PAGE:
Pure sine wave inverter

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Pure sine wave inverter

Post  Nightjar on Fri Dec 14, 2012 10:53 am

Help please:
Recently purchased a 2500W Pure Sine Wave Inverter and need to know the correct way of measuring output?
Using a multimeter set to 1000V AC I checked the output and the reading fluctuates between 580V/590V?
Several 240V appliances, 750W grinder, 1000W drill work faultlessly when plugged into device.
Can anyone explain the high reading?

The main reason for purchasing the inverter is to be able to run our caravan fridge on 240V while extended free camping in remote areas, to ease the gas usage.
The van batteries are currently charged with solar panels.

Any advice from our electronic gurus would be appreciated.

Peter

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Pure sine wave inverter

Post  LONE WOLF XLIX on Fri Dec 14, 2012 2:21 pm

I hazard a guess you are reading across with out a load if you read the user manual it will give the readings you should get. with load and with out load accross the output. but more qualified than me will set you on right path.

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Re: Pure sine wave inverter

Post  mullockgrubber on Fri Dec 14, 2012 5:29 pm

It may be the inverter is producing a certain amount of radio frequency hash which is causing your multimeter to go haywire. I guess the multimeter is a digital one.

Cheaper digital multimeters don't have much in the way of r.f immunity. What brand of multimeter and sine wave inverter do you have ?

As for the fridge, personally I would get one that could be run of 12 v D.C direct from the battery or gas and save the bother of an inverter. As well there will be a power efficiency loss when using an inverter.

Direct d.c from the batteries when in non mains power areas would be the most efficient, an 32L Engel camping fridge which draws 2.5 amps of current of a battery is about 40 or so watts of power.

A larger 60L Engel fridge/freezer will draw from 0.5 to 4.5 amps at 12 volt supply, say 65 Watts of power max.

Hope the above is of use.




Last edited by mullockgrubber on Fri Dec 14, 2012 5:43 pm; edited 1 time in total (Reason for editing : additional info)

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Re: Pure sine wave inverter

Post  Nightjar on Fri Dec 14, 2012 6:56 pm

Lone Wolf,
Yes, the reading is no load.
The manual mentions 60/80VDC output?
Maybe I'm reading the multimeter wrong. 580V/590V could be 58.0V/59.0V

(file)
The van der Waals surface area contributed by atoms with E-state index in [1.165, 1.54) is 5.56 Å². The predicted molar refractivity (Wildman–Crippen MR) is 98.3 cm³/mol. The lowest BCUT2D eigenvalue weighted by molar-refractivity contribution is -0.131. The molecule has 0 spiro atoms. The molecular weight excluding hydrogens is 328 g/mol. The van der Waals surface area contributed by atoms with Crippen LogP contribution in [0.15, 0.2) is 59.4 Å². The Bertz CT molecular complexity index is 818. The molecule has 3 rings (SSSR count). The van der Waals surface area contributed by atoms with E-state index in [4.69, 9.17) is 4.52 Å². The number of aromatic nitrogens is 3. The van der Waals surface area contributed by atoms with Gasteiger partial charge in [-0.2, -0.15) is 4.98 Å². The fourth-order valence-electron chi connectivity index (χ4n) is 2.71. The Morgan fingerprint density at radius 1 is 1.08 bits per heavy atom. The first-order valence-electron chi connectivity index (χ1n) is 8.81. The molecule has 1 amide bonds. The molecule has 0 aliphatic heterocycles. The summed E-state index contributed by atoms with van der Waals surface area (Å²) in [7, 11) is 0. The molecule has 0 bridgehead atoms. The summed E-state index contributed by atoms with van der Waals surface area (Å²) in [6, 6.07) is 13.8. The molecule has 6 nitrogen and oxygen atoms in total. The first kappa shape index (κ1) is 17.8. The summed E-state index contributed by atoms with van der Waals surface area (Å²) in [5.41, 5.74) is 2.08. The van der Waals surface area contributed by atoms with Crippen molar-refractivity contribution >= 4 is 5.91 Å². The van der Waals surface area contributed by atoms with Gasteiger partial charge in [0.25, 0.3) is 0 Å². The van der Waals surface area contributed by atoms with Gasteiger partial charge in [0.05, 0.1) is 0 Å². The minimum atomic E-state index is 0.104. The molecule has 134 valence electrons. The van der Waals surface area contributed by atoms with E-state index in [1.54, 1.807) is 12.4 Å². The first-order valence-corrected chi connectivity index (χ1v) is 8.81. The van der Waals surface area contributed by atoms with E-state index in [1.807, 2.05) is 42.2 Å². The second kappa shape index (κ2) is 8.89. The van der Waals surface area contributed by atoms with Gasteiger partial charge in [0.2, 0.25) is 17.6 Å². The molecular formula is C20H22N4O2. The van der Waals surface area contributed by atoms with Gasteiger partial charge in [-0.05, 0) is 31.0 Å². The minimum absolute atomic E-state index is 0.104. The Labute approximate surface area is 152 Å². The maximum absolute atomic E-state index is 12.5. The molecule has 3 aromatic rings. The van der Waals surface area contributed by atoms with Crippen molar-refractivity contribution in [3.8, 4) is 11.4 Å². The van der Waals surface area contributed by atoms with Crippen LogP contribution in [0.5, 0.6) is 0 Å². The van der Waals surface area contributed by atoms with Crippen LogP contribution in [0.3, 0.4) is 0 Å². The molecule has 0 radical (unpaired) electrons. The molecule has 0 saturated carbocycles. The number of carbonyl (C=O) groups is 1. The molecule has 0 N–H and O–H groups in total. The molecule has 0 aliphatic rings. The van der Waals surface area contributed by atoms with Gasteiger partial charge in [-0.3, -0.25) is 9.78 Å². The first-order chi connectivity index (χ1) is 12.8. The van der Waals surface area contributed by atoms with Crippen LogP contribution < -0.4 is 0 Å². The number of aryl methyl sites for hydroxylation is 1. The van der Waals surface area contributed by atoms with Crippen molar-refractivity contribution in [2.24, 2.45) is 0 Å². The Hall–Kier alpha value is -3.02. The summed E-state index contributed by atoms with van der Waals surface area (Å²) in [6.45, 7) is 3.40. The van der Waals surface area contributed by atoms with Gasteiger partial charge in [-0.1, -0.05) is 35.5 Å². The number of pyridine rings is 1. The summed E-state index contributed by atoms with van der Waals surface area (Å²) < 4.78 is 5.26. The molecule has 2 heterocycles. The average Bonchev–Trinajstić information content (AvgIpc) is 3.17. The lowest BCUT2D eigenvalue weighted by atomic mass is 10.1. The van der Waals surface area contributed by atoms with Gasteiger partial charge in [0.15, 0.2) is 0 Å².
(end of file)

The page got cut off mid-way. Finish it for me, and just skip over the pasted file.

Although this reading is AC, get no readout if I select DC?

Mullockrubber,
Have a Power Inverter Model: HIP-2500
Multi meter: Beckman Industrial Digital - HD110

The van fridge is 150L X 3 way, however it draws 14amps when running 12V.
19kg gas services us for approx 2 weeks, depending on how many showers and in van cooking.
Have heard of success running the fridge on 240V via inverter and am willing to give it a go.
The main point here is how to check voltage ouput from this inverter.

Cheers
Peter

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Re: Pure sine wave inverter

Post  CostasDee on Fri Dec 14, 2012 7:46 pm

Hi Peter,
If you want to read the real voltage output, but you must be careful, put the plug in the socket but leave it out a couple of millimeters, just enough to be able to put the multimeter probes down and read across the two top terminals (not the straight earth terminal). Multimeter should be in the 1000vAC range as I believe you had it.
On the fridge note, my old 3-way used about 90w on 12v and 100w on 240v. Roughly the same, but you must add the inverter loss into account - but that's not the topic here....
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Re: Pure sine wave inverter

Post  deutran on Fri Dec 14, 2012 11:24 pm

Hi Peter
I use an old university analogue meter for such situations or a true RMS meter at work.Keeping a good load on it as the guys said will help a lot a high wattage globe will do the trick.If you use a power board you can plug in your load and measure on another outlet.
Steve

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Re: Pure sine wave inverter

Post  CostasDee on Sat Dec 15, 2012 12:05 am

That's a good idea deutran, why didn't I think of that? Peter, follow deutran's idea re the powerboard, it's much safer than mine....

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Re: Pure sine wave inverter

Post  Narrawa on Sat Dec 15, 2012 1:52 am

The main point here is how to check voltage ouput from this inverter.